Tag Archives: Catherine the Great

Alexander Radishchev House, Tomsk

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There are few things I love more than facts that cannot be proved. What could be more lifelike? Anyway, the picture you see above shows the so-called Radishchev House in Tomsk. Legend, and some documents, apparently, have it that the prominent writer, economist, lawyer and philosopher Alexander Radishchev – the author of the incendiary travel notes Journey from St. Petersburg to Moscow – spent time here on his way to Siberian exile in 1791. Some say he actually stopped at another building, but, be that as it may, it is this structure on today’s Bakunin Street (Yefremovsky Street when Radishchev was or was not here) that bears the plaque and bears the name of the great man in the hearts and minds of this city’s people. If you love Russian culture as I do, surely you have a similar soft spot in your heart for Radischev. He was one of the first Russians to openly and publicly and pointedly stand up and say, “Wait a minute! All is not quite what you say it is!” For that Catherine the Great – about whom I’ve written earlier in this blog – arrested the man, burnt his famous book, and sent him to Siberia. So much for standing up and speaking the truth in Russia. His crime was to open his eyes and see that the splendor of St. Petersburg and Moscow were not even vaguely matched in the dirty, rundown, Godforsaken, poverty-stricken, uneducated villages and towns that lie between those two great cities. Radischev had the ingenious idea of getting into a carriage, making the trip, and writing about what he encountered. Naturally, since the actual state of affairs did not match the version of reality that the Empress chose to believe, and insisted on foisting on her subjects, the author had to be dealt with. Not quite “off with his head!” but six years “out of sight and out of mind” in the Siberian town of Ilimsk from 1791 to 1797. If the prevailing stories of the days spent in transit in Tomsk are true, Radishchev occupied a room or rooms on the low, ground floor of this building. According to Tomsk historian and architect Pavel Rachkovsky, only this floor today remains more or less untouched from the late 18th century. The church that rises behind the building in the background was not there in Radishchev’s times.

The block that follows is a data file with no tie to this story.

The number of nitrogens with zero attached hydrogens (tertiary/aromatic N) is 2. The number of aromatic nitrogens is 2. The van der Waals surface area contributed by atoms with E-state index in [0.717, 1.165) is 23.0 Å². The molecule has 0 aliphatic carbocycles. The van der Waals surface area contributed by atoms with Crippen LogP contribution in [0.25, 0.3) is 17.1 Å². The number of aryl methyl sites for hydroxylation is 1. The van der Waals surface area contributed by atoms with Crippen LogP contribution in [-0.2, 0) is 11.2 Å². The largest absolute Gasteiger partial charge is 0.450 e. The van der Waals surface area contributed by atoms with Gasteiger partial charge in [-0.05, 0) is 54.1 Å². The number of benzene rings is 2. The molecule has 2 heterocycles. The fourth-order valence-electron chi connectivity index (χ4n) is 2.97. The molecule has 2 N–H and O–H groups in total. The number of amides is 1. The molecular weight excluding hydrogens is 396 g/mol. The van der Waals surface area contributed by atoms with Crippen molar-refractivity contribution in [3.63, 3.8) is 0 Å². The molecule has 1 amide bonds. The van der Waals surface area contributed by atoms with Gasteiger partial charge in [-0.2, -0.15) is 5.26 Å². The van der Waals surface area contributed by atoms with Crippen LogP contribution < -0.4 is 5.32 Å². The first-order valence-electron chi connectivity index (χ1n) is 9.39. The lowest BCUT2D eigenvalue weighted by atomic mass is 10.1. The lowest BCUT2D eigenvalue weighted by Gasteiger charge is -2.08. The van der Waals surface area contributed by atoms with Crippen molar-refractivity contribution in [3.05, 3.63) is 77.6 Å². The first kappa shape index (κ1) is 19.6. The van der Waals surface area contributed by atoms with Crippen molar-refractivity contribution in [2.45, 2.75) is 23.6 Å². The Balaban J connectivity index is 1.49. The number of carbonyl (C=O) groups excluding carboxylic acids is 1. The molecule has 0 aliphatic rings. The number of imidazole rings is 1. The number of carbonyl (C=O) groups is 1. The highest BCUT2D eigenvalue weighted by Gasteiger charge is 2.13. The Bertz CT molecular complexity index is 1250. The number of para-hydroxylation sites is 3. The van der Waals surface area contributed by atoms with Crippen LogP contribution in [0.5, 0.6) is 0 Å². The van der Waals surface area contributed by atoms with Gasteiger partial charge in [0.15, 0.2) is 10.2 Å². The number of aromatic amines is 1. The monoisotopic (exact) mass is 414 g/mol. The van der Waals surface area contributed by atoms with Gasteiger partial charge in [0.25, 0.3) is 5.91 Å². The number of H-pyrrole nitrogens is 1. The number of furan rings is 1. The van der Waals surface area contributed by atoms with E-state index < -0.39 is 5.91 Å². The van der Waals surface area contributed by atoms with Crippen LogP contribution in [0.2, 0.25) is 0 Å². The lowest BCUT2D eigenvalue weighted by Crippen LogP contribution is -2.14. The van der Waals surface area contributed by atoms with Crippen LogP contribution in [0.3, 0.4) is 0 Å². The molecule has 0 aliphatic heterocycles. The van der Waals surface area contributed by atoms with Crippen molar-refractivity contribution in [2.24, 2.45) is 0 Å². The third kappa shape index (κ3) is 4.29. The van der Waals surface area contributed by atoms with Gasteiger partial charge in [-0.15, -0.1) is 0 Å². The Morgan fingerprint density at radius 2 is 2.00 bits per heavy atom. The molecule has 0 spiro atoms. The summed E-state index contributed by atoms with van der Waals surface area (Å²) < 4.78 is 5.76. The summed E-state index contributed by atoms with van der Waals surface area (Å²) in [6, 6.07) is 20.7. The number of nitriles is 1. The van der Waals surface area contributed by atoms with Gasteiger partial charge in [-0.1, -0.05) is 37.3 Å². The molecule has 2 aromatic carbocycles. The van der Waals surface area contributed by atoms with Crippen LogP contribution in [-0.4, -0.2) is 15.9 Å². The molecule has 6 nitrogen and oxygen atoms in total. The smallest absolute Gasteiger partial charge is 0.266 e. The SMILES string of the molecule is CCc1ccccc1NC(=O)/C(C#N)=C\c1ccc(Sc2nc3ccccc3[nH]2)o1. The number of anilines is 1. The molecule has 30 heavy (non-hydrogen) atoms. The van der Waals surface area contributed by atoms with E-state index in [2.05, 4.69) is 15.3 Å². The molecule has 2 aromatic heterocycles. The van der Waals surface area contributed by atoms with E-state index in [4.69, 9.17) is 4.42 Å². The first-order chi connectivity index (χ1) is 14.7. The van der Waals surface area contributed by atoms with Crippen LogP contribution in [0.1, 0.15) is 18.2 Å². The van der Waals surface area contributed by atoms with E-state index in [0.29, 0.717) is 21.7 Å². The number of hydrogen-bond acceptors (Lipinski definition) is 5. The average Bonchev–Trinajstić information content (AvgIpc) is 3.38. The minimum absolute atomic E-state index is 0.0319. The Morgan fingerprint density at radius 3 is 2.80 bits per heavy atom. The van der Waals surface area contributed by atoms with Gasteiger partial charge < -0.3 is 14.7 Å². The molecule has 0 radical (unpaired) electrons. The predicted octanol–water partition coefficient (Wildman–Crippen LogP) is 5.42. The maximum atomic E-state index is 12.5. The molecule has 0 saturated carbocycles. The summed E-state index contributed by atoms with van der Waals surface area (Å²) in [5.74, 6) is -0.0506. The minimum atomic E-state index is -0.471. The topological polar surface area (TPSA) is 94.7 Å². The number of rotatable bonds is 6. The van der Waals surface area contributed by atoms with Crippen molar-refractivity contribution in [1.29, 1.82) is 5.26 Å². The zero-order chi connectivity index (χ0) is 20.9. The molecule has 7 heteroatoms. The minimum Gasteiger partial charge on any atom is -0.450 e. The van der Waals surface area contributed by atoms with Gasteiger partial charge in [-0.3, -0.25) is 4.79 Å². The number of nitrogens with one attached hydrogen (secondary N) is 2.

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If you really want to get a feel for what Tomsk might have looked like when Radishchev was passing through, you will come at the structure in question from the south side, heading up from the north bank of the small Ushaika River. Bakunin Street – ulitsa Bakunina in Russian – provides an extraordinary glimpse into the past. It is still a rolling, bumpy, uneven cobbled road lined by many old, wooden buildings. Only the occasional Honda or Hyundai, or a pedestrian in a parka on a chilly, windy day, suggests we have not traveled back to the 19th century, if not the 18th. In the sequence of shots below, you see the Radishchev House looming in the distance as we make our way up the road. For the record, Radishchev’s further fate was not particularly happy. He was returned to St. Petersburg in 1797 by Catherine’s successor and much unloved son, Pavel the First, and was given the opportunity to try to institute several legal reforms. Pavel’s position was always tenuous, however, and he was assassinated in 1801. Radishchev, perhaps sensing that the noose figuratively was about to be thrown around his neck again, committed suicide in 1802.